A response to the election of Donald J. Trump

UConn students rally against Trump outside gampel pavilion on November 9, 2016. Protesters strive to  show UConn as a community will denounce the racism, xenophobia, and sexism that Donald Trump represents. (Jason Jiang/ The Daily Campus)

For the past 21 years of my life, I have lived the typical American life. I was raised in a four person household in a nice neighborhood. There were children on my street that I got to know very well. I participated in little league and parks and recreation soccer programs. I joined the Cub Scouts, then the Boy Scouts and, eventually, became an Eagle Scout. I competed at the varsity level in a high school sport and struggled with asking someone out to homecoming. I got my learners permit, my license and maybe got in a “little” fender bender. I spent my time, like every other kid, growing up in America.

Tuesday’s presidential election reminded me that I am not like everyone else. See the big thing that separates me from the rest of America is that I’m not white. I’m an Indian kid from the town of Groton, Connecticut and my name is Amar. On Tuesday, I was reminded that no matter how long I live here, this country will never be mine. I love America. I love everything that it stands for. I love the idea of freedom to say what is on your mind. The idea that you can be who you want to be.

On Nov. 8, 2016 all of that belief for this country was shattered when Donald J. Trump was chosen as the 45th president of the United States. Trump represents everything that I cannot believe in. He ran on a platform of misogyny, xenophobia, islamophobia and sexism. He ran on a platform that incited violence towards those who weren’t straight, heterosexual white men. And then to top it off, he asked us to basically forget about all of that and work with him now that he’s president.

It’s a nice sentiment, but I’m sorry, I cannot in good faith put my support behind a man who seeks to end the great immigration history that our country is proud of. I’m the son of two immigrants who were able to come to this country in the “legal” way. Not everyone is that lucky, but that doesn’t mean that they don’t deserve to stay here. Some of them have been here their entire lives. This is their home too.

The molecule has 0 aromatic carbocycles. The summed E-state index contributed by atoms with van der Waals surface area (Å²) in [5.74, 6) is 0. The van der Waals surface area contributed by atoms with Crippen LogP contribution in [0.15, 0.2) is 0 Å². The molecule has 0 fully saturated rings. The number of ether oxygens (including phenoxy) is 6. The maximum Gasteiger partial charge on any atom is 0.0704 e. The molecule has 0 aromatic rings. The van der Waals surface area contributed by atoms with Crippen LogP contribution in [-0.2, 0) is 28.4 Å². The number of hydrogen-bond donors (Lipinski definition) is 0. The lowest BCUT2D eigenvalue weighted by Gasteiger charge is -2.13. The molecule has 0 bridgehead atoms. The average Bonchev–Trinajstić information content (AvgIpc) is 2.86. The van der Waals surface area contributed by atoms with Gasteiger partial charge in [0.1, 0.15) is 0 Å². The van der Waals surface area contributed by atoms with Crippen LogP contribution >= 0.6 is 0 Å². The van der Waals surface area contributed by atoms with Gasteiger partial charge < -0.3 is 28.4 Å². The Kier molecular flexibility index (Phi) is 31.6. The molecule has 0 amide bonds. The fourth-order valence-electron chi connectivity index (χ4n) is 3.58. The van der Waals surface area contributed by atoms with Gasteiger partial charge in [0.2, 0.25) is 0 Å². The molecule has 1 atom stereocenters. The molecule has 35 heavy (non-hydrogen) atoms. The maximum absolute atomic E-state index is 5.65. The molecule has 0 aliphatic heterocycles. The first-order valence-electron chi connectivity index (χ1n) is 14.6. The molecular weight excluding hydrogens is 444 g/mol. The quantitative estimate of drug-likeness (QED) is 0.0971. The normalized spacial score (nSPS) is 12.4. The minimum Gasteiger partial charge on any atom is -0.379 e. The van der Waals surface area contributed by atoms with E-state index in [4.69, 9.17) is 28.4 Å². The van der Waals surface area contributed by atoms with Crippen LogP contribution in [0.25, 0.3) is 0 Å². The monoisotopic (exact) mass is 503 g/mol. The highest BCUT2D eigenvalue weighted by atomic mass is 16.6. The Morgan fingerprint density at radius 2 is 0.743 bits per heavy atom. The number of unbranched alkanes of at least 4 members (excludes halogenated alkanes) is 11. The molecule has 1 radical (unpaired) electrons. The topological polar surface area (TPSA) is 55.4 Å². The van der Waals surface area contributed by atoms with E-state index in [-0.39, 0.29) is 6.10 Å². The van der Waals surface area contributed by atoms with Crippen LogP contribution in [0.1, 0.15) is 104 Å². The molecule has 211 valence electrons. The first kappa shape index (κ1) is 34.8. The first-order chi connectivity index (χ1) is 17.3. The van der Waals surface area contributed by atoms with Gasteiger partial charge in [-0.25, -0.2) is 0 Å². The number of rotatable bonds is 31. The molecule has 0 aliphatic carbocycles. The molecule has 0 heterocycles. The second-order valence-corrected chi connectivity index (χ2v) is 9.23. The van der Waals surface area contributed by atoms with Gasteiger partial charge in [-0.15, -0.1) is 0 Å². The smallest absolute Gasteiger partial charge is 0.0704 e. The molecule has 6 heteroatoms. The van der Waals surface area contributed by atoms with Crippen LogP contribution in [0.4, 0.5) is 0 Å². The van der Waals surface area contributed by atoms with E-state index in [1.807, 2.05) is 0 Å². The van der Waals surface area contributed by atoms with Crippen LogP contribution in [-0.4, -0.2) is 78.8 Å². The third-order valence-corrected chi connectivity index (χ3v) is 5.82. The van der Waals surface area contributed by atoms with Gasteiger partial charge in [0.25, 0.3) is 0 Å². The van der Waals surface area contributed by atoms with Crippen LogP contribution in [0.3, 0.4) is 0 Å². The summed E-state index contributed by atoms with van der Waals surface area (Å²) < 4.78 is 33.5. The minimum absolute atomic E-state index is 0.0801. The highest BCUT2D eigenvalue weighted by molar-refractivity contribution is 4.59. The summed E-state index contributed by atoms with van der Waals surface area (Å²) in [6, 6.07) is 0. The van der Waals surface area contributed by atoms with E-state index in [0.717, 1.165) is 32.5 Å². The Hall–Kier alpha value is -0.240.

Prior to becoming president, Trump made sexist, horrible comments that glorified sexual assault. Maybe Trump doesn’t know, but one in five women will be sexually assaulted while in college. Women, whether the GOP believes it or not, are people too. They do not deserve to be treated like they do not matter.

Trump even managed to call for the banning of an entire religion of people entering the United States. He played into everyone’s fears and allowed for blanket hysteria to take over the country. He alienated an entire group of people who have been living here for a very long time.

But at the end of the day, all of this is old news. We all knew all of this going into Tuesday’s election.

I have encountered racism my entire life, some of it unintended and some of it very pointed. But when you’re a person of color, it’s something that you have to accept and move on. Yet on Tuesday, I was reminded that there was more racism in this country than I had ever really encountered. People came of out of the woodwork to vote for a man that was the exact opposite of everything that makes America great, no matter what Trump’s campaign slogan is.

This morning I woke up to a country that supposedly didn’t want to acknowledge me. A country that was fine with me being here as long as my voice didn’t count. The polls showed that the majority of America thinks that I’m no better than a visitor in their home. And I’ll be honest, the thought of a Trump presidency absolutely terrifies me. If the comments I’ve had to endure over the past few months are any indication of the future, then it’s going to be a rough four years.

But even with all of that I refuse to back down from who I am. A Trump presidency only forces me and everyone else more than ever to reaffirm the values that really make America great. This election brought out the worst in this country. Now is the time to bring out the best. I’m here to say that I am as American as everyone else. This country is my home and the home of every single group that Trump has tried to offend during his campaign. I’ve been here 21 years and don’t plan on leaving any time soon.


Amar Batra is a senior staff photographer and opinion’s staff columnist for The Daily Campus. He can be reached via email amar.batra@uconn.edu. He tweets at @amar_batra19.